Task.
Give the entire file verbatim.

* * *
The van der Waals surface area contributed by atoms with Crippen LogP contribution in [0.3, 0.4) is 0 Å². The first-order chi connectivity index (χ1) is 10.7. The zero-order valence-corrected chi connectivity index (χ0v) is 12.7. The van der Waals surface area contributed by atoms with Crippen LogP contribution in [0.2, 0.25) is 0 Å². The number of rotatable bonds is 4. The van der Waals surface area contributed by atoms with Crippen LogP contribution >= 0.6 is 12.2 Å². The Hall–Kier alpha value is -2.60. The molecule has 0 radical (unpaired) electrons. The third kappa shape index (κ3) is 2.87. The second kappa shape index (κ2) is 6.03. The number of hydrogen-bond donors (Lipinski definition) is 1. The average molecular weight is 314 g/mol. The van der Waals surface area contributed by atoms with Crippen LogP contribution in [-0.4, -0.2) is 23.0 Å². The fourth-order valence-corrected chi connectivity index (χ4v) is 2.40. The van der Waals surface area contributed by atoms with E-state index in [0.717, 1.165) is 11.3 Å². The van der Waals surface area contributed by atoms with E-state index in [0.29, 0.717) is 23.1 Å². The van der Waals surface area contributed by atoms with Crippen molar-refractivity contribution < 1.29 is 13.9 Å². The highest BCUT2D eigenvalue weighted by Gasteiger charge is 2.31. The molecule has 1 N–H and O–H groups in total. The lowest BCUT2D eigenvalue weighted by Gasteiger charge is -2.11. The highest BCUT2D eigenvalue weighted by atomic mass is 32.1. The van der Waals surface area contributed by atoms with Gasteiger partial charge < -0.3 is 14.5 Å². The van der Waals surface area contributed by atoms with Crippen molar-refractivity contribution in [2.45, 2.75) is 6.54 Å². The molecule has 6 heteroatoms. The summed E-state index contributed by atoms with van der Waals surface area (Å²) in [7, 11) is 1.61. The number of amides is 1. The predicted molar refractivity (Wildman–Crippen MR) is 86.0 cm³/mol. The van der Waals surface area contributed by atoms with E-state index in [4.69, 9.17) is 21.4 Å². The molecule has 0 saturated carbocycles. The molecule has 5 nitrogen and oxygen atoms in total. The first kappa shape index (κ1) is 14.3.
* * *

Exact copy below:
The van der Waals surface area contributed by atoms with Crippen LogP contribution in [0.3, 0.4) is 0 Å². The first-order chi connectivity index (χ1) is 10.7. The zero-order valence-corrected chi connectivity index (χ0v) is 12.7. The van der Waals surface area contributed by atoms with Crippen LogP contribution in [0.2, 0.25) is 0 Å². The number of rotatable bonds is 4. The van der Waals surface area contributed by atoms with Crippen LogP contribution >= 0.6 is 12.2 Å². The Hall–Kier alpha value is -2.60. The molecule has 0 radical (unpaired) electrons. The third kappa shape index (κ3) is 2.87. The second kappa shape index (κ2) is 6.03. The number of hydrogen-bond donors (Lipinski definition) is 1. The average molecular weight is 314 g/mol. The van der Waals surface area contributed by atoms with Crippen LogP contribution in [-0.4, -0.2) is 23.0 Å². The fourth-order valence-corrected chi connectivity index (χ4v) is 2.40. The van der Waals surface area contributed by atoms with E-state index in [0.717, 1.165) is 11.3 Å². The van der Waals surface area contributed by atoms with E-state index in [0.29, 0.717) is 23.1 Å². The van der Waals surface area contributed by atoms with Crippen molar-refractivity contribution < 1.29 is 13.9 Å². The highest BCUT2D eigenvalue weighted by Gasteiger charge is 2.31. The molecule has 1 N–H and O–H groups in total. The lowest BCUT2D eigenvalue weighted by Gasteiger charge is -2.11. The highest BCUT2D eigenvalue weighted by atomic mass is 32.1. The van der Waals surface area contributed by atoms with Gasteiger partial charge < -0.3 is 14.5 Å². The van der Waals surface area contributed by atoms with Crippen molar-refractivity contribution in [2.45, 2.75) is 6.54 Å². The molecule has 6 heteroatoms. The summed E-state index contributed by atoms with van der Waals surface area (Å²) in [7, 11) is 1.61. The number of amides is 1. The predicted molar refractivity (Wildman–Crippen MR) is 86.0 cm³/mol. The van der Waals surface area contributed by atoms with E-state index in [4.69, 9.17) is 21.4 Å². The molecule has 0 saturated carbocycles. The molecule has 5 nitrogen and oxygen atoms in total. The first kappa shape index (κ1) is 14.3.